(↓)

Summer 2010:

Two worldwide demographic statistics imbue the growing impact of elderhood.

  • We are living in a mass culture that rejects the subtleties of the soul. That causes us to feel more and more isolated.
    1. The number of people alive now [fall 2010] is equal to the number of people who were ever alive before.
    2. And 50% of the world's population are over age 50.
The hidden unity behind life is trying to create a group of elders, a group of people that would be wise enough to bring back the notion of living with meaning and living for the individual value of life. That is what creates community and that's what could restore culture and even assist nature. It's a personal struggle to be an individual, but the benefit of doing it serves other people as well. Video presentation by Michael Meade Mosaicvoices.org US American storyteller, mythologist, ritualist, spokesman in the Men's Movement, author, Michael Meade reads from "Fate and Destiny", sponsored by Elliot Bay Bookstore, Seattle, filmed by Never Not Here TV, Seattle, 2010, Youtube film, minute 1:17:43, 1:29:31 duration, posted 23. December 2010
(↓)

Inherent irresponsibility of the tribal mindset

  • The tribe has no "I" [i.e. doesn't take response-ability]. […] As long as there is no "I" in the tribe, the tribe can't apologize for what the tribe did. Caroline Myss, Ph.D. Myss.com (*1952) US American spiritual teacher, mystic, medical intuitive, five-time New York Times bestseller author, source unknown

 

Tribalism

  • You've got to give up reasoning from your five senses. What has to fail you is [...] this tribal form of human experience. Human justice, human reasoning has to fail you. This requires a Judas experience, some form of betrayal of this system.
    You need to have a betrayal experience, because in order to let go of the tribal mind and individuate, what needs to betray you is this form of tribal consciousness. It's not about any one person betraying you. The people in your life chose their roles and their relationship to you before you were all born. One signed up to be a betrayer. Another to be a lover. Another to be a friend. They're all only the players who have agreed to play a certain role in your life. What I'm talking about is the theme of the play; the theme being that in order to let go of the tribal mind, you must have a betrayal experience.
    What you need to understand is that this is not just a betrayal experience by one person. It is the betrayal of a whole system of consciousness that you are no longer allowed to have faith in. You have to have a major event that triggers that.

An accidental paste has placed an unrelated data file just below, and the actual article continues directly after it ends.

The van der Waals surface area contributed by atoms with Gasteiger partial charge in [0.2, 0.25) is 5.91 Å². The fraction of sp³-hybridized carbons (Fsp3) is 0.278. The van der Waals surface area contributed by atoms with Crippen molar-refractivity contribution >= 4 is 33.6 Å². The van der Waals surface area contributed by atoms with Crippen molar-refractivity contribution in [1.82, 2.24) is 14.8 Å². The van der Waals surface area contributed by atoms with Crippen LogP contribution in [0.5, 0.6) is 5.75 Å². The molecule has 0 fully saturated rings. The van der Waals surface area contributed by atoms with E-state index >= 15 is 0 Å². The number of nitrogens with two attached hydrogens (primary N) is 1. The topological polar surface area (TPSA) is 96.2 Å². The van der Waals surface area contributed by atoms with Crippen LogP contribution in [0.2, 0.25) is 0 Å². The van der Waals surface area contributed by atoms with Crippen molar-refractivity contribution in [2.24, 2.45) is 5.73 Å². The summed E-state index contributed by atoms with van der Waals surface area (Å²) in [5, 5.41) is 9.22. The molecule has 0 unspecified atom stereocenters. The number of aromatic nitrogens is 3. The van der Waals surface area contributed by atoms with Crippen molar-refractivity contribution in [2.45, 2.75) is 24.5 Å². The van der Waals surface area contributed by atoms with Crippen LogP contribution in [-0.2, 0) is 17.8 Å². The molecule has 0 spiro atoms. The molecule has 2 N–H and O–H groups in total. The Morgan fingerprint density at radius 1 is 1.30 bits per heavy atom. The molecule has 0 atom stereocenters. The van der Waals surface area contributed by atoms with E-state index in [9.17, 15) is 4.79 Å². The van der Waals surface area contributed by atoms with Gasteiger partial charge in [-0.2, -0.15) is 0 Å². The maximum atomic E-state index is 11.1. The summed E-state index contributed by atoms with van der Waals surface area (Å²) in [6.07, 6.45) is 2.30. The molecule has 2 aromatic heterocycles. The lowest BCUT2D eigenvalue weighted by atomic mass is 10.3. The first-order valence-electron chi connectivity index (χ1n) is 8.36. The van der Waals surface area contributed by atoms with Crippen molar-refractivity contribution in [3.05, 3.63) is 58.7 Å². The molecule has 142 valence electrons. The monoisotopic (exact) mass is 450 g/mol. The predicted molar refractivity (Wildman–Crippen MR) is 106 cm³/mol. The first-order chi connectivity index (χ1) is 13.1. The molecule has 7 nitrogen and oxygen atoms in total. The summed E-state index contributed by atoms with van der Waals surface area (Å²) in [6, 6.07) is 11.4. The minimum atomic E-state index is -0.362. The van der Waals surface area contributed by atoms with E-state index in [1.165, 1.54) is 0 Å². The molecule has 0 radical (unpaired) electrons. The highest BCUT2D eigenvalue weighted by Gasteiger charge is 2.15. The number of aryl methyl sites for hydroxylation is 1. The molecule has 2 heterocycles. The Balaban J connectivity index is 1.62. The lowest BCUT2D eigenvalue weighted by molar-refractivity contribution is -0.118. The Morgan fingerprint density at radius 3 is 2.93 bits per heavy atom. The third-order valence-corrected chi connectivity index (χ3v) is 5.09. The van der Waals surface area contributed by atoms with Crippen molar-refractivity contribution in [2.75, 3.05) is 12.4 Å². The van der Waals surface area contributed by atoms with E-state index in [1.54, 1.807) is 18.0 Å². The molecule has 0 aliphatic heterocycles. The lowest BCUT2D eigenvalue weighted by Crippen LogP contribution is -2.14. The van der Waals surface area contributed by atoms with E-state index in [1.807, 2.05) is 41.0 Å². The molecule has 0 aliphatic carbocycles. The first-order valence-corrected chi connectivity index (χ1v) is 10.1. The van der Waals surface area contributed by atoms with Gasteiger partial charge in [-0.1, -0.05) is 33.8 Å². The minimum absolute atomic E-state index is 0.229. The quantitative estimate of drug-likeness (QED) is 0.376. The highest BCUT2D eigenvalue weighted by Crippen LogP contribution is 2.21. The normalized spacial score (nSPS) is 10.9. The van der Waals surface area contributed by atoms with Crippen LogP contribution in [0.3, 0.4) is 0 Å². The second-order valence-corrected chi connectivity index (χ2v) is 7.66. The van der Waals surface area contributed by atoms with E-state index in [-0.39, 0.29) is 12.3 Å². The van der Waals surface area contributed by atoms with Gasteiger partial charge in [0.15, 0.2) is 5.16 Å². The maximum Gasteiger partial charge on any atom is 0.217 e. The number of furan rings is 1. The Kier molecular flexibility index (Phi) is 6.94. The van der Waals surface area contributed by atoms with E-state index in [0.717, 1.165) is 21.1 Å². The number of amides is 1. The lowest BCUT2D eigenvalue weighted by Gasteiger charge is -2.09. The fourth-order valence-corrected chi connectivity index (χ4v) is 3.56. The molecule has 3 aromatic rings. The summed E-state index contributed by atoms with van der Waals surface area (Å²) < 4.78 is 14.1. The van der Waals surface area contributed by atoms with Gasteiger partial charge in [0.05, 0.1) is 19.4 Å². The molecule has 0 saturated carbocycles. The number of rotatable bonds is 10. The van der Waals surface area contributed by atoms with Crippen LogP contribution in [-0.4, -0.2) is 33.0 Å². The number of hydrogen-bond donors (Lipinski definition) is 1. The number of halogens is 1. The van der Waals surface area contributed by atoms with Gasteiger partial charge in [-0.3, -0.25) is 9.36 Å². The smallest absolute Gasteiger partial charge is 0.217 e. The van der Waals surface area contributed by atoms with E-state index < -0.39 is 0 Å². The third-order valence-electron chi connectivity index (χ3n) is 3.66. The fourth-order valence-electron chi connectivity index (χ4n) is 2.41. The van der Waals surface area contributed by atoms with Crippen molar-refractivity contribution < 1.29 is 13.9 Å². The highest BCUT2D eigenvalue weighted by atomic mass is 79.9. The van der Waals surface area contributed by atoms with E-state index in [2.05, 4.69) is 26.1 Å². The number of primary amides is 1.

Everyone of us is plugged into the tribal mind. Don't think that just because you may now be in the process of leaving it, you're not part of it. We all subject others to tribal laws. And we get miffed if anyone tries to alter the pace at which we and our group are doing things. Interview with Caroline Myss, Ph.D. Myss.com (*1952) US American spiritual teacher, mystic, medical intuitive, five-time New York Times bestseller author, Pioneering The Anatomy Of The Spirit, presented by Randy Peyser, past 2000

 

  • You've got to give up reasoning from your five senses. What has to fail you is [...] this tribal form of human experience. Human justice, human reasoning has to fail you. This requires a Judas experience, some form of betrayal of this system.
    You need to have a betrayal experience, because in order to let go of the tribal mind and individuate, what needs to betray you is this form of tribal consciousness. It's not about any one person betraying you. The people in your life chose their roles and their relationship to you before you were all born. One signed up to be a betrayer. Another to be a lover. Another to be a friend. They're all only the players who have agreed to play a certain role in your life. What I'm talking about is the theme of the play; the theme being that in order to let go of the tribal mind, you must have a betrayal experience.
    What you need to understand is that this is not just a betrayal experience by one person. It is the betrayal of a whole system of consciousness that you are no longer allowed to have faith in. You have to have a major event that triggers that.
    Everyone of us is plugged into the tribal mind. Don't think that just because you may now be in the process of leaving it, you're not part of it. We all subject others to tribal laws. And we get miffed if anyone tries to alter the pace at which we and our group are doing things. Interview with Caroline Myss, Ph.D. Myss.com (*1952) US American spiritual teacher, mystic, medical intuitive, five-time New York Times bestseller author, Pioneering The Anatomy Of The Spirit, presented by Randy Peyser, past 2000

 

  • It is possible that the next Buddha will not take the form of an individual. The next Buddha may take the form of a community – a community practicing understanding and loving kindness, a community practicing mindful living. This may be the most important thing we can do for the survival of the earth. Thich Nhat Hanh (*1926) Vietnamese France based Buddhist monk, peace activist, teacher, poet, author, source unknown